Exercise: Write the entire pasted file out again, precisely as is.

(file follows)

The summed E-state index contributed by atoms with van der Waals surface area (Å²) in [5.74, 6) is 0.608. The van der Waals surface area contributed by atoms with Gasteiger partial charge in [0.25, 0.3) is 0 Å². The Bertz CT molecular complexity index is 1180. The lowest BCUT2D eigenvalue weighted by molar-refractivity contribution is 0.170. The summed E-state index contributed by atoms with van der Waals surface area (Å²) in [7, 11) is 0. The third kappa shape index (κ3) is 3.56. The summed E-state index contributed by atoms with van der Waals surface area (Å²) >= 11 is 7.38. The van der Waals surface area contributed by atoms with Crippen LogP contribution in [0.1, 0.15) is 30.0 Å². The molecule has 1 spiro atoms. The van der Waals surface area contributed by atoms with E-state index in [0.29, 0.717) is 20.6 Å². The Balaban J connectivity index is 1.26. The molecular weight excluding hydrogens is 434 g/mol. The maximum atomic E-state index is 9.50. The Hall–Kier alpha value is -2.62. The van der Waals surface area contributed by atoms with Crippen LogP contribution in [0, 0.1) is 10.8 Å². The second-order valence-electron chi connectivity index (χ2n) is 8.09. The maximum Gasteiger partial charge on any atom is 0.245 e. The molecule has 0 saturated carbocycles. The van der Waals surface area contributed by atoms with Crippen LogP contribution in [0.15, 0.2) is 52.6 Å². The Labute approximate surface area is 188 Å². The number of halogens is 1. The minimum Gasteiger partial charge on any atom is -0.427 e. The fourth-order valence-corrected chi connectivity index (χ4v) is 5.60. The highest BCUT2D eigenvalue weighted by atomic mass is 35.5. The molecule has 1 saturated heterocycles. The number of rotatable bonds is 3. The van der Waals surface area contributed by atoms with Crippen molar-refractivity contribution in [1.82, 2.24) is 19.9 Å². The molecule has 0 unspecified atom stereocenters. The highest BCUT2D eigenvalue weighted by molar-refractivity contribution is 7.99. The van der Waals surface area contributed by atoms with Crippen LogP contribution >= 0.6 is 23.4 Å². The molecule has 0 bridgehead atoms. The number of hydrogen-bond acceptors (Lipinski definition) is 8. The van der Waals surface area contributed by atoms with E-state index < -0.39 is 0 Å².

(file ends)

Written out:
The summed E-state index contributed by atoms with van der Waals surface area (Å²) in [5.74, 6) is 0.608. The van der Waals surface area contributed by atoms with Gasteiger partial charge in [0.25, 0.3) is 0 Å². The Bertz CT molecular complexity index is 1180. The lowest BCUT2D eigenvalue weighted by molar-refractivity contribution is 0.170. The summed E-state index contributed by atoms with van der Waals surface area (Å²) in [7, 11) is 0. The third kappa shape index (κ3) is 3.56. The summed E-state index contributed by atoms with van der Waals surface area (Å²) >= 11 is 7.38. The van der Waals surface area contributed by atoms with Crippen LogP contribution in [0.1, 0.15) is 30.0 Å². The molecule has 1 spiro atoms. The van der Waals surface area contributed by atoms with E-state index in [0.29, 0.717) is 20.6 Å². The Balaban J connectivity index is 1.26. The molecular weight excluding hydrogens is 434 g/mol. The maximum atomic E-state index is 9.50. The Hall–Kier alpha value is -2.62. The van der Waals surface area contributed by atoms with Crippen LogP contribution in [0, 0.1) is 10.8 Å². The second-order valence-electron chi connectivity index (χ2n) is 8.09. The maximum Gasteiger partial charge on any atom is 0.245 e. The molecule has 0 saturated carbocycles. The van der Waals surface area contributed by atoms with Crippen LogP contribution in [0.15, 0.2) is 52.6 Å². The Labute approximate surface area is 188 Å². The number of halogens is 1. The minimum Gasteiger partial charge on any atom is -0.427 e. The fourth-order valence-corrected chi connectivity index (χ4v) is 5.60. The highest BCUT2D eigenvalue weighted by atomic mass is 35.5. The molecule has 1 saturated heterocycles. The number of rotatable bonds is 3. The van der Waals surface area contributed by atoms with Crippen molar-refractivity contribution in [1.82, 2.24) is 19.9 Å². The molecule has 0 unspecified atom stereocenters. The highest BCUT2D eigenvalue weighted by molar-refractivity contribution is 7.99. The van der Waals surface area contributed by atoms with Crippen LogP contribution >= 0.6 is 23.4 Å². The molecule has 0 bridgehead atoms. The number of hydrogen-bond acceptors (Lipinski definition) is 8. The van der Waals surface area contributed by atoms with E-state index < -0.39 is 0 Å².